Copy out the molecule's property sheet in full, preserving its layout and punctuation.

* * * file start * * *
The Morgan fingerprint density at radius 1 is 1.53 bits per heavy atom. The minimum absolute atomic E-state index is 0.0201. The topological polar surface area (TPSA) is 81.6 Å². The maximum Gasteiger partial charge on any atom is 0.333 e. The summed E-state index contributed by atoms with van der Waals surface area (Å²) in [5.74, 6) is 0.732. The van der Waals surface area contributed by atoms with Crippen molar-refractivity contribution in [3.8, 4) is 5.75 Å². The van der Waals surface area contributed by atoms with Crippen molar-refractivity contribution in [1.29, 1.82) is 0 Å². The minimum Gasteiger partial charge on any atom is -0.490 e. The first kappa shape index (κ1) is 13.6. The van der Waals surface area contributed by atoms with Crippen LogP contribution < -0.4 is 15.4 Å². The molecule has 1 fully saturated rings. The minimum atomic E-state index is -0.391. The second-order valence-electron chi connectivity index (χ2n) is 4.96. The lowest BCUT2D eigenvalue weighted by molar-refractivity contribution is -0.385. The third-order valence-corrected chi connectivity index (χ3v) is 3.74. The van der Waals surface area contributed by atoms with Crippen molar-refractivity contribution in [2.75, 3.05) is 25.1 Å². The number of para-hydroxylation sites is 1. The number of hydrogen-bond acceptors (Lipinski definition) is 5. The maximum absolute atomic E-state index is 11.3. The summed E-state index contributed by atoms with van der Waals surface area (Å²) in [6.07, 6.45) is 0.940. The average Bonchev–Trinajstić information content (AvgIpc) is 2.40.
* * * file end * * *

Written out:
The Morgan fingerprint density at radius 1 is 1.53 bits per heavy atom. The minimum absolute atomic E-state index is 0.0201. The topological polar surface area (TPSA) is 81.6 Å². The maximum Gasteiger partial charge on any atom is 0.333 e. The summed E-state index contributed by atoms with van der Waals surface area (Å²) in [5.74, 6) is 0.732. The van der Waals surface area contributed by atoms with Crippen molar-refractivity contribution in [3.8, 4) is 5.75 Å². The van der Waals surface area contributed by atoms with Crippen molar-refractivity contribution in [1.29, 1.82) is 0 Å². The minimum Gasteiger partial charge on any atom is -0.490 e. The first kappa shape index (κ1) is 13.6. The van der Waals surface area contributed by atoms with Crippen LogP contribution < -0.4 is 15.4 Å². The molecule has 1 fully saturated rings. The minimum atomic E-state index is -0.391. The second-order valence-electron chi connectivity index (χ2n) is 4.96. The lowest BCUT2D eigenvalue weighted by molar-refractivity contribution is -0.385. The third-order valence-corrected chi connectivity index (χ3v) is 3.74. The van der Waals surface area contributed by atoms with Crippen molar-refractivity contribution in [2.75, 3.05) is 25.1 Å². The number of para-hydroxylation sites is 1. The number of hydrogen-bond acceptors (Lipinski definition) is 5. The maximum absolute atomic E-state index is 11.3. The summed E-state index contributed by atoms with van der Waals surface area (Å²) in [6.07, 6.45) is 0.940. The average Bonchev–Trinajstić information content (AvgIpc) is 2.40.